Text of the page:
Benzylamine

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Benzylamine
Skeletal formula of benzylamine
Benzylamine-3D-spacefill.png
Names
IUPAC name
1-Phenylmethanamine
Other names
α-Aminotoluene
Identifiers
100-46-9 YesY
ChEBI CHEBI:40538 YesY
ChEMBL ChEMBL522 YesY
ChemSpider 7223 YesY
DrugBank DB02464 YesY
Jmol-3D images Image
KEGG C15562 YesY
PubChem 7504
RTECS number DP1488500
UNII A1O31ROR09 YesY
Properties
C7H9N
Molar mass 107.15 g·mol−1
Appearance Colorless liquid
Odor weak, ammonia-like
Density 0.981 g/mL[1]
Melting point 10 °C (50 °F; 283 K)[2]
Boiling point 185 °C (365 °F; 458 K)[2]
Miscible[2]
Solubility miscible in ethanol, diethyl ether
very soluble in acetone
soluble in benzene, chloroform
Acidity (pKa) 9.34[3]
Basicity (pKb) 4.66
1.543
Structure
Dipole moment 1.38 D
Hazards
MSDS Fischer Scientific
Main hazards Flammable
R-phrases R21/22 R34[1]
S-phrases S26 S36/37/39 S45[1]
NFPA 704
Flammability code 2: Must be moderately heated or exposed to relatively high ambient temperature before ignition can occur. Flash point between 38 and 93 °C (100 and 200 °F). E.g., diesel fuel Health code 3: Short exposure could cause serious temporary or residual injury. E.g., chlorine gas Reactivity code 0: Normally stable, even under fire exposure conditions, and is not reactive with water. E.g., liquid nitrogen Special hazards (white): no codeNFPA 704 four-colored diamond
Flash point 65 °C (149 °F; 338 K)[2][1]
Related compounds
Related amines
aniline
Except where noted otherwise, data is given for materials in their standard state (at 25 °C (77 °F), 100 kPa)
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Infobox references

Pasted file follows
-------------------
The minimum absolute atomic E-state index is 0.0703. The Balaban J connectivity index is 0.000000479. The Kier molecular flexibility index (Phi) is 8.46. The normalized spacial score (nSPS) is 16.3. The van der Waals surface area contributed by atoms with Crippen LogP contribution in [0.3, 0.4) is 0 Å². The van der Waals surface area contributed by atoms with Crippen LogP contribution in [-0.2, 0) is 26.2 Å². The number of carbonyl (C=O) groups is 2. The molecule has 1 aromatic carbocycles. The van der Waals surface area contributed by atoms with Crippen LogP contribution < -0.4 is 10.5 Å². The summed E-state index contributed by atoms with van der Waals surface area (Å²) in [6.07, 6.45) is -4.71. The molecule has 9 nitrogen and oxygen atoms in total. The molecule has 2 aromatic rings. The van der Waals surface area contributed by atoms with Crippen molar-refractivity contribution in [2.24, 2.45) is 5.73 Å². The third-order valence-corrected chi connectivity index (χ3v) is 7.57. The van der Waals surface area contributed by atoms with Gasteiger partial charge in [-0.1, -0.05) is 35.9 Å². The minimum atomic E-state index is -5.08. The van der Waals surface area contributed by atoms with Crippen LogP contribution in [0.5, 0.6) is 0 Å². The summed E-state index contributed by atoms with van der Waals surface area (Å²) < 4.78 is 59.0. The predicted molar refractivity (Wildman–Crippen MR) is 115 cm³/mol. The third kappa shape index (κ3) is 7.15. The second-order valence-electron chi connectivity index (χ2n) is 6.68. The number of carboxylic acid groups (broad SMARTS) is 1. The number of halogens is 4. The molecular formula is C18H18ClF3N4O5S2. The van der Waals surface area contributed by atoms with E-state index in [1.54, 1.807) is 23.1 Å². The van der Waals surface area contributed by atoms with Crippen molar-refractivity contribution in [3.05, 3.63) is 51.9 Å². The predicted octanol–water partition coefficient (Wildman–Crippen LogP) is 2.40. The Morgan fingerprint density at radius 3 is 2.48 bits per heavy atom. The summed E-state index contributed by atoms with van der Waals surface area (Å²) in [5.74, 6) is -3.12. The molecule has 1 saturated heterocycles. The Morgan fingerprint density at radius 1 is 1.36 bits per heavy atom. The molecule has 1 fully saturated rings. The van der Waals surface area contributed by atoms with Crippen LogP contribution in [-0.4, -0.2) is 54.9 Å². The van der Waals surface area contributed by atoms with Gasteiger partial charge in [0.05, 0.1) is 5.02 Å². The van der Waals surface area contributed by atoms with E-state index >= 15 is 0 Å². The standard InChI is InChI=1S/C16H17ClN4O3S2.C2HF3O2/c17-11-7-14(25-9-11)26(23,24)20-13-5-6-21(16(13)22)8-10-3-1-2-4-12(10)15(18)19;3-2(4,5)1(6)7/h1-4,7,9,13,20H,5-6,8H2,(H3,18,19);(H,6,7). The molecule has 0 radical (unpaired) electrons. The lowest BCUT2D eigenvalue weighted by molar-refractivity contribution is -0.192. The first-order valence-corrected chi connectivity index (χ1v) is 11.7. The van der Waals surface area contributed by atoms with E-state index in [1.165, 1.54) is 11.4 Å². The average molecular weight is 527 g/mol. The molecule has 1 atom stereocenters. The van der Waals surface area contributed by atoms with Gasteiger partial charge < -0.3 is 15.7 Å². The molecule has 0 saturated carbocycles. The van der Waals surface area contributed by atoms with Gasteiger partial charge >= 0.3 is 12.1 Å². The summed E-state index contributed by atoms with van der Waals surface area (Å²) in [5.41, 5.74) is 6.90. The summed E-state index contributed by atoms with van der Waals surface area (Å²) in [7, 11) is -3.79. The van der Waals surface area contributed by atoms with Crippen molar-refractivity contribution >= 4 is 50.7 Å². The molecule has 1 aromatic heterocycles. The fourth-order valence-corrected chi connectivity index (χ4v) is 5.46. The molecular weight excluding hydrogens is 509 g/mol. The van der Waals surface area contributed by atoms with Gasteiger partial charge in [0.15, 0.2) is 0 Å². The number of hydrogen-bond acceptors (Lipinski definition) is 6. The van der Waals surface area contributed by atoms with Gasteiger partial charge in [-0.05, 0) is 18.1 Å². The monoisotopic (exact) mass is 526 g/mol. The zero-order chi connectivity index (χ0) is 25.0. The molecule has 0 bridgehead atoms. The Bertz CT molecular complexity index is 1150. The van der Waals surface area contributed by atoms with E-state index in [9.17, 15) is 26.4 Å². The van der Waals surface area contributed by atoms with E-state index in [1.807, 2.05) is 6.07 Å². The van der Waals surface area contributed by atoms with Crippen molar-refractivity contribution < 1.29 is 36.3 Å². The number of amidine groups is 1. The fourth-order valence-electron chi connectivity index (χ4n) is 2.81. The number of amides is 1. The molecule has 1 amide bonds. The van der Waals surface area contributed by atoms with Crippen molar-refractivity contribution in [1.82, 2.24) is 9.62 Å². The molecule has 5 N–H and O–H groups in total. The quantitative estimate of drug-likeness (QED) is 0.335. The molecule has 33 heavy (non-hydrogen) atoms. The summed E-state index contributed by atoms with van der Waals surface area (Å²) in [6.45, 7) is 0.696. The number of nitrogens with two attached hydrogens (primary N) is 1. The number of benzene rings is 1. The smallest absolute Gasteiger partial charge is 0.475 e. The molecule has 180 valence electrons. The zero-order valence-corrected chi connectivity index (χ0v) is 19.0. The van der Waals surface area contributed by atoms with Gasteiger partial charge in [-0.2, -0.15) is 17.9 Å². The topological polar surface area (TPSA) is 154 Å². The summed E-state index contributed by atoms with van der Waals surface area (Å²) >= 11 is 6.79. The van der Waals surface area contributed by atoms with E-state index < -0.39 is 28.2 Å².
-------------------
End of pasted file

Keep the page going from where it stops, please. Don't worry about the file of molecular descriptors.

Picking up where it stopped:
Benzylamine is the chemical compound with the formula C6H5CH2NH2. It consists of a benzyl group, C6H5CH2, attached to an amine functional group. This colorless liquid is a common precursor in organic synthesis.

Manufacturing[edit]

Benzylamine can be produced through a number of ways, the main industrial route being the reaction of benzyl chloride and ammonia. It is also produced by the reduction of benzonitrile and reductive amination of benzaldehyde over Raney nickel.[4]

Benzonitrile hydrogenation.svg

Uses[edit]

It is used as a masked source of ammonia, since after N-alkylation, the benzyl group can be removed by hydrogenolysis:[5]

C6H5CH2NH2 + 2 RBr → C6H5CH2NR2 + 2 HBr
C6H5CH2NR2 + H2 → C6H5CH3 + R2NH

Typically a base is employed in the first step to absorb the HBr (or related acid for other kinds of alkylating agents).

References[edit]

  1. ^ a b c d Benzylamine at Sigma-Aldrich
  2. ^ a b c d Record in the GESTIS Substance Database of the IFA
  3. ^ Hall, H.K. (1957). J. Am. Chem. Soc. 79 (20): 5441. doi:10.1021/ja01577a030.  Missing or empty |title= (help)
  4. ^ Heuer, Lutz (2006). "Benzylamines". Ullmann's Encyclopedia of Industrial Chemistry. doi:10.1002/14356007.a04_009.pub2. 
  5. ^ Gatto, V. J.; Miller, S. R.; Gokel, G. W. (1993). "4,13-Diaza-18-Crown-6". Org. Synth. ; Coll. Vol. 8, p. 152  (example of alklylation of benzylamine followed by hydrogenolysis).